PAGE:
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Loonie falls as Canadian data shows economic momentum easing

·1-min read
FILE PHOTO: A Canadian dollar coin, commonly known as the "Loonie", is pictured in this illustration picture taken in Toronto

By Fergal Smith

TORONTO (Reuters) - The Canadian dollar weakened against its U.S. counterpart on Thursday as the greenback notched broad-based gains and investors weighed domestic data showing some weakening in activity.

The loonie was trading 0.3% lower at 1.2675 to the greenback, or 78.90 U.S. cents, after moving in a range of 1.2616 to 1.2698.

Canadian wholesale trade fell by 2.1% in July from June, the biggest decline since April last year, and housing starts were down 3.9% in August compared with the previous month.

"Momentum (in housing starts) has been moderating after unprecedented strength earlier in the year," Shelly Kaushik, an economist at BMO Capital Markets, said in a note.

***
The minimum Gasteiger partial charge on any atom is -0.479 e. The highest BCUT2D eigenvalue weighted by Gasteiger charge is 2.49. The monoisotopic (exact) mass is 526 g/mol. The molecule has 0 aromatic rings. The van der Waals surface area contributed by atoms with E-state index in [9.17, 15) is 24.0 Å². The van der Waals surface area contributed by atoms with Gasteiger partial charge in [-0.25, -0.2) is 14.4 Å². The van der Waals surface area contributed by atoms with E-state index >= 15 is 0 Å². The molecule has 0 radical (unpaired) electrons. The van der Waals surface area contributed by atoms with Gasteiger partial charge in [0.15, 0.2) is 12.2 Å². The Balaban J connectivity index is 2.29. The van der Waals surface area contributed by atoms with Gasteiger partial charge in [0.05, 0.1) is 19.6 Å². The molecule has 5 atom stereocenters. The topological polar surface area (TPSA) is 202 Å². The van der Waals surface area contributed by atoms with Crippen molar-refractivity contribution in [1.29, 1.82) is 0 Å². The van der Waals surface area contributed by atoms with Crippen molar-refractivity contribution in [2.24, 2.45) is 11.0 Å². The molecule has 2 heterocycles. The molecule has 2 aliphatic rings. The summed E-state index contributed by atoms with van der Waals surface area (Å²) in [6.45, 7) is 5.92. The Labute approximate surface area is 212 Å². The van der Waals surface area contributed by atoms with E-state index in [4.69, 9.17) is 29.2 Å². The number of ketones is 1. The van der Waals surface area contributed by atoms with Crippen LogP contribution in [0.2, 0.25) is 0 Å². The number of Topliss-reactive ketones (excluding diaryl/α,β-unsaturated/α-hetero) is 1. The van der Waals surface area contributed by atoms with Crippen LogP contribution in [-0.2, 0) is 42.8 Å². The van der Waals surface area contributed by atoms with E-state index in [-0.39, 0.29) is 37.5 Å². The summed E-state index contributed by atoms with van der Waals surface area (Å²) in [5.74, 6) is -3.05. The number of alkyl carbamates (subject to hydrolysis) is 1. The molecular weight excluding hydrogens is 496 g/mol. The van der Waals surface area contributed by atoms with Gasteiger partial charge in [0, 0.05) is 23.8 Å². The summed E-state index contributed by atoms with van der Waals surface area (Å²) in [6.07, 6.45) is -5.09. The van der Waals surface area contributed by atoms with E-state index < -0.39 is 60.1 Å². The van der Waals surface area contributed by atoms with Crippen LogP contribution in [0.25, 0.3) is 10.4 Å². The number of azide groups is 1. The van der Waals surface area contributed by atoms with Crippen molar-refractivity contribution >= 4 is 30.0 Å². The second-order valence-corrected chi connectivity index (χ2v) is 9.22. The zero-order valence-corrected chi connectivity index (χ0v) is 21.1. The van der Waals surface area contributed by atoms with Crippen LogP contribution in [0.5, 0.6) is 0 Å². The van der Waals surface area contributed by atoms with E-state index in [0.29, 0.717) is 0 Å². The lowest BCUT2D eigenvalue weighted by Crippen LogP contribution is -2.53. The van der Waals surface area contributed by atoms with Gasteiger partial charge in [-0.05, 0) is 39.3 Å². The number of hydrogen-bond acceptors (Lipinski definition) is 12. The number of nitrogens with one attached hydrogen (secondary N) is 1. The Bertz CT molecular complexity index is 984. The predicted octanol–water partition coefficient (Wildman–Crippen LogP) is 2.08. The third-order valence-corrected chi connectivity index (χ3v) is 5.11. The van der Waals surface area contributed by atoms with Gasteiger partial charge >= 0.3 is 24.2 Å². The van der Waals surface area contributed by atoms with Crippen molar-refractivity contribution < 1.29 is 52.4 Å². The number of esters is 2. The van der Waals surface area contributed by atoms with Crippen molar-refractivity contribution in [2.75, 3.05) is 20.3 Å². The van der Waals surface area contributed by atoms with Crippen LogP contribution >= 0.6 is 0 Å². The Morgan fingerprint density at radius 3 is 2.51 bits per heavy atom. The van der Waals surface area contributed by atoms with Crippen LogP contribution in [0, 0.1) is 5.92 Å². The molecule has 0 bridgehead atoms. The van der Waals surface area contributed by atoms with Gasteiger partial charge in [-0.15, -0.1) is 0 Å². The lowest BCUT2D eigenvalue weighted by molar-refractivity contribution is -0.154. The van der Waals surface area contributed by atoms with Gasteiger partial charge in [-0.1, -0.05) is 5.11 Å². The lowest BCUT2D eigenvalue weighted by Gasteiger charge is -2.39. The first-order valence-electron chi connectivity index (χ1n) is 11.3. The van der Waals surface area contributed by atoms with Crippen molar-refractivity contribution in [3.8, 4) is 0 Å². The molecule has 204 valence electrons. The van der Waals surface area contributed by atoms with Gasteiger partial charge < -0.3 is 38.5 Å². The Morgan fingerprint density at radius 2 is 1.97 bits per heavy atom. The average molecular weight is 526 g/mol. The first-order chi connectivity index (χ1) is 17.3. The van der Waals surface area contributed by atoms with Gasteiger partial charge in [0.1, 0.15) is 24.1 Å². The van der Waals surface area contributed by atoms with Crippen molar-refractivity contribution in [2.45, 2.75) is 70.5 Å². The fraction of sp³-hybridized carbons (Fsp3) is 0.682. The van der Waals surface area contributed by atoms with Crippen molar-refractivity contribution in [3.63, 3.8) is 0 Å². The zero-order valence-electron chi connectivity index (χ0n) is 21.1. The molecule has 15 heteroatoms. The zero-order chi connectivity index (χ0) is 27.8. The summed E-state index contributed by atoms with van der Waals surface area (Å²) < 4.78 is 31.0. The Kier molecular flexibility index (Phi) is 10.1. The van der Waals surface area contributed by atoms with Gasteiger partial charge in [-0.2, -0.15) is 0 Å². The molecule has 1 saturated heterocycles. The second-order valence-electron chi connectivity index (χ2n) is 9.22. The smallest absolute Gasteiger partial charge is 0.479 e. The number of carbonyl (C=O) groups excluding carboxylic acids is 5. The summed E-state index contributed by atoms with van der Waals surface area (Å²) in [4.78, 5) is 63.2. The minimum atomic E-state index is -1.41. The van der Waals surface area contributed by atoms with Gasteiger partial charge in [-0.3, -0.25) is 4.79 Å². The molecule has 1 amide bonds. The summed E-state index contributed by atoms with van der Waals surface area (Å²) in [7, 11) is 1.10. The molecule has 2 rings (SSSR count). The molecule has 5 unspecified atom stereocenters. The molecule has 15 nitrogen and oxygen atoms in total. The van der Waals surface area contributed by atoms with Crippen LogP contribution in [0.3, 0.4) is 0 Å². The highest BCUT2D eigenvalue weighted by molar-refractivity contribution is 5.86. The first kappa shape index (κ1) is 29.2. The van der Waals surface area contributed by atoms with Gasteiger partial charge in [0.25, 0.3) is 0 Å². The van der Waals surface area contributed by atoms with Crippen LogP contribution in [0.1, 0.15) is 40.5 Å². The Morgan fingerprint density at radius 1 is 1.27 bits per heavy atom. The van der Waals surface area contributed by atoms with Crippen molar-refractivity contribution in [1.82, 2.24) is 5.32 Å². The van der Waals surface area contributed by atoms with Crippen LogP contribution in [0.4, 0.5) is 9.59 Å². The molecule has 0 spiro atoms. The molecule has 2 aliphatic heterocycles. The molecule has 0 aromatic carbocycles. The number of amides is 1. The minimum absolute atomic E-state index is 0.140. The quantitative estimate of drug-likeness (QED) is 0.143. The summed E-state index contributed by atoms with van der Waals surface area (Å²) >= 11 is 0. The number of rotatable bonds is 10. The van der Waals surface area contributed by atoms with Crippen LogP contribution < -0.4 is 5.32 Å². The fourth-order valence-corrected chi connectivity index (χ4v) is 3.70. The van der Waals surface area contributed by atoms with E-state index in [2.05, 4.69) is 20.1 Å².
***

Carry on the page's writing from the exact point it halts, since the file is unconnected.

Foreign investors are growing more worried that Canada's federal election on Monday could result in a deadlock that hampers Ottawa's response to the COVID-19 pandemic and further slows the economic recovery from the crisis.

The U.S. dollar climbed to a near 3-week high against a basket of currencies after data showing U.S. retail sales unexpectedly increased in August.

The data could ease some concerns about a sharp slowdown in the U.S. economy, ahead of a Federal Reserve policy meeting next week.

U.S. crude prices were unchanged at $72.61 a barrel as the threat to U.S. Gulf production from Hurricane Nicholas receded. Oil is one of Canada's major exports.

Canadian government bond yields were higher across the curve. The 10-year touched its highest since Aug. 12 at 1.272% before pulling back to 1.231%, up 1.2 basis points on the day.

(Reporting by Fergal Smith; Editing by Bernadette Baum)

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